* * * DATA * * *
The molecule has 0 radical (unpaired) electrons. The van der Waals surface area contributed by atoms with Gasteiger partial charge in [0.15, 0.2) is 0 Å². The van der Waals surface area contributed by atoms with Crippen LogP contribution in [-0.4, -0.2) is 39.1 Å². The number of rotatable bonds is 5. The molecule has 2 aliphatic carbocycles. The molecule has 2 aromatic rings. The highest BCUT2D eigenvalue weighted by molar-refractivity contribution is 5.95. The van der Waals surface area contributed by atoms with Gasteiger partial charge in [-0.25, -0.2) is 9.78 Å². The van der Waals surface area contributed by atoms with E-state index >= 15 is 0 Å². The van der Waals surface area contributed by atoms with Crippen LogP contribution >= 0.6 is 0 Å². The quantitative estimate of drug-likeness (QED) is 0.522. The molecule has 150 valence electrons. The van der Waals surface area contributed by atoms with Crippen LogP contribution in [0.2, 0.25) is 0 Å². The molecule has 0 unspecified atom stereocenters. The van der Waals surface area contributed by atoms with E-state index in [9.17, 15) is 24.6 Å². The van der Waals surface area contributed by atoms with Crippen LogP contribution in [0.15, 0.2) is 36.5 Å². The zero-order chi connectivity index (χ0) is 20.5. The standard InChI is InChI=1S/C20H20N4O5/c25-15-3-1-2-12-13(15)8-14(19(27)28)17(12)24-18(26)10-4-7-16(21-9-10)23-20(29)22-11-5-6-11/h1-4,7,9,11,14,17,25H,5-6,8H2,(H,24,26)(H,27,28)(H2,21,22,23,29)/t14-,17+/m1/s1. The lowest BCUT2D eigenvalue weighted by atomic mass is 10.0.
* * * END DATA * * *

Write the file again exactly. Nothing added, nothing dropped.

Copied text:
The molecule has 0 radical (unpaired) electrons. The van der Waals surface area contributed by atoms with Gasteiger partial charge in [0.15, 0.2) is 0 Å². The van der Waals surface area contributed by atoms with Crippen LogP contribution in [-0.4, -0.2) is 39.1 Å². The number of rotatable bonds is 5. The molecule has 2 aliphatic carbocycles. The molecule has 2 aromatic rings. The highest BCUT2D eigenvalue weighted by molar-refractivity contribution is 5.95. The van der Waals surface area contributed by atoms with Gasteiger partial charge in [-0.25, -0.2) is 9.78 Å². The van der Waals surface area contributed by atoms with E-state index >= 15 is 0 Å². The van der Waals surface area contributed by atoms with Crippen LogP contribution >= 0.6 is 0 Å². The quantitative estimate of drug-likeness (QED) is 0.522. The molecule has 150 valence electrons. The van der Waals surface area contributed by atoms with Crippen LogP contribution in [0.2, 0.25) is 0 Å². The molecule has 0 unspecified atom stereocenters. The van der Waals surface area contributed by atoms with E-state index in [9.17, 15) is 24.6 Å². The van der Waals surface area contributed by atoms with Crippen LogP contribution in [0.15, 0.2) is 36.5 Å². The zero-order chi connectivity index (χ0) is 20.5. The standard InChI is InChI=1S/C20H20N4O5/c25-15-3-1-2-12-13(15)8-14(19(27)28)17(12)24-18(26)10-4-7-16(21-9-10)23-20(29)22-11-5-6-11/h1-4,7,9,11,14,17,25H,5-6,8H2,(H,24,26)(H,27,28)(H2,21,22,23,29)/t14-,17+/m1/s1. The lowest BCUT2D eigenvalue weighted by atomic mass is 10.0.